Photography lesson: 4 tips for capturing simplicity

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photo credit: {Lina}

Hello students. I hope you’ve brought your thinking caps on today. Well actually, the topic today is quite simple, it’s simplicity. You can pack away your brains for a bit.

Simplicity can have one of two meanings when it comes to photography. It can be about your composition or about your subject matter. The information I’m sharing today is relevant to both.

Simplicity sounds easy to capture, doesn’t it? It should be {and will be if you keep the tips below in mind, and give it a little practice}. When we’re sharing online, particularly on Instgram and Facebook, we have such a small canvas to make an impact. Keeping it simple is such a key technique for stopping people from scrolling past your photo, or just making your photos a little bit more magic. By clearing some clutter, moving around a little and simplifying your photo you can really make a difference.

Tip One

Be aware. When you’re taking your photo be really aware of the whole photo, not just the subject you’re shooting. Say you’re shooting a tree in a landscape. Look around. Can you capture the photo by moving a little to the left or the right and avoid capturing other trees as well? One tree can really make an impact, but if you’ve got other items in the shot… it can be distracting.

Tip Two

Zoom in. Say you want to capture a piece of fruit, so you’ve headed straight to your fruit bowl to take a photo. You could just snap away and capture the whole thing, the bowl, the bench, the other pieces of fruit around your subject matter. But what if you zoomed in {either with your lens or by moving your phone/camera closer to the subject matter} and eliminated the distractions? Simple.

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photo credit: JLM Photography.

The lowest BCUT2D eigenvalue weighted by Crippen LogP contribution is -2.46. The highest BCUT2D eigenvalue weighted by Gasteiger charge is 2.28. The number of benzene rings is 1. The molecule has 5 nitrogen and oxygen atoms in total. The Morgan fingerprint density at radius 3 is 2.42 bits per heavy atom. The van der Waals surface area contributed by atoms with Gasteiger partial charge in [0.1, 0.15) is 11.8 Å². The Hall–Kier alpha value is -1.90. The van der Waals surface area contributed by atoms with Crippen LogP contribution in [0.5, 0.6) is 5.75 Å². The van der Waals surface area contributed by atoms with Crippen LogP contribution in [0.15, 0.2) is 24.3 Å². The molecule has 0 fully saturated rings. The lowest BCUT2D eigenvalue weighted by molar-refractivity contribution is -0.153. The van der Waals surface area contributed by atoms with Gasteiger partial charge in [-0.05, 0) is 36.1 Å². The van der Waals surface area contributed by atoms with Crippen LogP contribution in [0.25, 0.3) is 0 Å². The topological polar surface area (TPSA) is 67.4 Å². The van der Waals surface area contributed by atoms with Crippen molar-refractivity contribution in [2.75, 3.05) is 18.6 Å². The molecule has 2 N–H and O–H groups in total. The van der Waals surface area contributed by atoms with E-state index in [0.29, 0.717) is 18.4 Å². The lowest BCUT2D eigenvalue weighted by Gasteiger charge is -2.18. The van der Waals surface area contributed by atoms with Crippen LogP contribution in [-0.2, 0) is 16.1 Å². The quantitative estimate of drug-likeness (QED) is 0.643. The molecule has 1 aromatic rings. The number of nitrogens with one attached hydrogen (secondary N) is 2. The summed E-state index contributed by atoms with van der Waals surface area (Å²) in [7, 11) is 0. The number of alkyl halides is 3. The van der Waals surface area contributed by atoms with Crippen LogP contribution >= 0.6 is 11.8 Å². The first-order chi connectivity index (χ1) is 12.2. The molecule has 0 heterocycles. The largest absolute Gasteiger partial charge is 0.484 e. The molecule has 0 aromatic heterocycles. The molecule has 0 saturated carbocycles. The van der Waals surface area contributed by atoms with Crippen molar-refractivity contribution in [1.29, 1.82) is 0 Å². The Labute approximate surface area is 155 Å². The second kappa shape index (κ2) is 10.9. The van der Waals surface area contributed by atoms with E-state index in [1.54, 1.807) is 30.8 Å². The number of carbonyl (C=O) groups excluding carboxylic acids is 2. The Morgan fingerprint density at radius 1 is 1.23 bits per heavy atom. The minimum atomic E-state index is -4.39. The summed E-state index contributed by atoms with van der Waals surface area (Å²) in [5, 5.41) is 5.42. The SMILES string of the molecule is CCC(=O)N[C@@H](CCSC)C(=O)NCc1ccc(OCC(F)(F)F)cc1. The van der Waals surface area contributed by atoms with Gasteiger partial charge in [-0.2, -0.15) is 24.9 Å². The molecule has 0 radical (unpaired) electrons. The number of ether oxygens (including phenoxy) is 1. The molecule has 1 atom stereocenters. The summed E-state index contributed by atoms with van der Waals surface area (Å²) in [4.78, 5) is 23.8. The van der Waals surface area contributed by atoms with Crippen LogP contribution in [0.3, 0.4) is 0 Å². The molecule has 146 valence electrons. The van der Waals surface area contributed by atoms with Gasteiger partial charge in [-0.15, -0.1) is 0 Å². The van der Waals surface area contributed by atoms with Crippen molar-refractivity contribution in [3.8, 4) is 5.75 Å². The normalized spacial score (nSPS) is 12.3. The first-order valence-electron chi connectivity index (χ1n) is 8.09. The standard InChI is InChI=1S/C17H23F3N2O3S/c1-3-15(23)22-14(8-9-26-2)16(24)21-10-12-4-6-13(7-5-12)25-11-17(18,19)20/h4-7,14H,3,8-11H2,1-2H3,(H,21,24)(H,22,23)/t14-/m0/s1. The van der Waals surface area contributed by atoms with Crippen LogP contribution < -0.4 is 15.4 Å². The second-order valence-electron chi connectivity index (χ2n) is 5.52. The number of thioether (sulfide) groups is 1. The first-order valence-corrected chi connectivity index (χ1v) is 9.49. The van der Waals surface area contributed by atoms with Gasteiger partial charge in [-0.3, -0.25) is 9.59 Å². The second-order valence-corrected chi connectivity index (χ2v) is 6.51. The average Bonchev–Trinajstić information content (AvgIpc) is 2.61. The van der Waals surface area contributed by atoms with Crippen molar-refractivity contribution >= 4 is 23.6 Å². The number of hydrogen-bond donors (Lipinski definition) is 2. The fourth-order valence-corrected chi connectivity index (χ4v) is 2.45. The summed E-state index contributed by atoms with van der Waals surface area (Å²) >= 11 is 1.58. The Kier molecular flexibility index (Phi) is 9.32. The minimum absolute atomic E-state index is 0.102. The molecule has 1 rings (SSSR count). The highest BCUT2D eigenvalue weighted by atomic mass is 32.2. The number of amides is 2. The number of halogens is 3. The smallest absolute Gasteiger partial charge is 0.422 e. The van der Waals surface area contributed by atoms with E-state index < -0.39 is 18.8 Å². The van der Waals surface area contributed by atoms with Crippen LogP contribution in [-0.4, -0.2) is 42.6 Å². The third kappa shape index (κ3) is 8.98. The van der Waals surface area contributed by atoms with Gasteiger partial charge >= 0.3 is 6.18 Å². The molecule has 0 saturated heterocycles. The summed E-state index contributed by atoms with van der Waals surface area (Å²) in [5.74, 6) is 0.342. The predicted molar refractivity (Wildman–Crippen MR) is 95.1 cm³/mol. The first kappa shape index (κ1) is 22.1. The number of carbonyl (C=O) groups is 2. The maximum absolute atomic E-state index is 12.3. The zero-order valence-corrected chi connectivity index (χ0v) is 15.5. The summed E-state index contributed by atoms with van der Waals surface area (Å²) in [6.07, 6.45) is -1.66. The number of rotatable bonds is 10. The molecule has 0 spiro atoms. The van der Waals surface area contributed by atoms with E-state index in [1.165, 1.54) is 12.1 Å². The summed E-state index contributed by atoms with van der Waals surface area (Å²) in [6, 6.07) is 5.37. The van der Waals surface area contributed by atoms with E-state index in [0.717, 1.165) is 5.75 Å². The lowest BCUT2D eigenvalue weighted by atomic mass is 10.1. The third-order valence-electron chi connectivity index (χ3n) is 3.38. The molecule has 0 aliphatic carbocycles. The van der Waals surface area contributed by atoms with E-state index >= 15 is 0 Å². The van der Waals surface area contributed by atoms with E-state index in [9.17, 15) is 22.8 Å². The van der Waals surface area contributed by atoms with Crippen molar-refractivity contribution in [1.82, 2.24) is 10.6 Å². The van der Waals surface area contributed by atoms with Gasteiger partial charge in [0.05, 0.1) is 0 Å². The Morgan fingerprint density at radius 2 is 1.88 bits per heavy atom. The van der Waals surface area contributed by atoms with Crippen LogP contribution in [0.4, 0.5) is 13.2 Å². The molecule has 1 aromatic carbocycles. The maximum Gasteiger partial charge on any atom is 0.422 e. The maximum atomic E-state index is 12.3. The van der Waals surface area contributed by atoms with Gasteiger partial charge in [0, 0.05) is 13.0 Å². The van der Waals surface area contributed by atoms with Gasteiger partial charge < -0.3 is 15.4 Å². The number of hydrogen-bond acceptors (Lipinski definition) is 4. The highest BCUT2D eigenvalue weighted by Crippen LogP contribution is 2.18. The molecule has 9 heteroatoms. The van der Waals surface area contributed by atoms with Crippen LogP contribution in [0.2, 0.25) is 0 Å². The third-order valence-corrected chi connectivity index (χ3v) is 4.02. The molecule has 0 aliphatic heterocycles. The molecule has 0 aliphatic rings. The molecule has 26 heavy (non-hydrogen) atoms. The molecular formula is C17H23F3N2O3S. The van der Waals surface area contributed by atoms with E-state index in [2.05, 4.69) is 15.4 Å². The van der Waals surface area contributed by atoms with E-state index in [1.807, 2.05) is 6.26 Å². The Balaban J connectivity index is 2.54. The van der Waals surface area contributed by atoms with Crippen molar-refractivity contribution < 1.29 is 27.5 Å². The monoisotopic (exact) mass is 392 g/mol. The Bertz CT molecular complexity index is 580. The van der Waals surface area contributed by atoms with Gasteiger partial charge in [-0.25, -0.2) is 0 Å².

Tip Three

Change your backdrop. Say you’re taking a photo of a person, instead of photographing them in the middle of where ever they are, why not move them to a clean, simple backdrop? This can change the whole look of a photo, and make sure the viewer’s eyes go straight to the person {instead of the background}. The same works when you’re trying to photograph still life objects too. I do this a lot for food photos.

Tip Four

Experiment with negative space. A quick and easy way to simplify a photo is to play with negative space. We talked about it here a while back.

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Comments

  1. Lisa Mckenzie says

    Thankyou Chantelle I need all the tips I can get when it comes to photography I would love to get better at it x

  2. Brian says

    When it comes to simplicity… I think about things such as subject isolation and depth of field…. which usually boils down to aperture. In many cases, to isolate, I will shoot in aperture priority (for those that have this option) and at a lower aperture number (a lower number represents a wider lens ring opening to take in more light, but add more background blur. This type of photo will increase depth of field and add bokeh (blur) to non-focussed surroundings and place more emphasis on the subject. Lower aperture numbers also help to keep shutter speeds reasonably fast in low light situations and help to avoid camera shake anomalies as well as to blur the actual subject…. which is usually not desireable However, in some scenes you want to include the foreground or background and have the entire scene sharp, such as in dulled or low activity portraits where the entire scene is simplistic. In this case you can increase the aperture number to bring more of the scene into focus. Unless you are using a flash though, you will want to keep an eye on exposure readings and your shutter speed in lower light situations. If you are intent on capturing a low light scene without a flash and at shutter speeds slower than 1/60 of a second, then a tripod comes in handy for this. Hope the info helps. Cheers!

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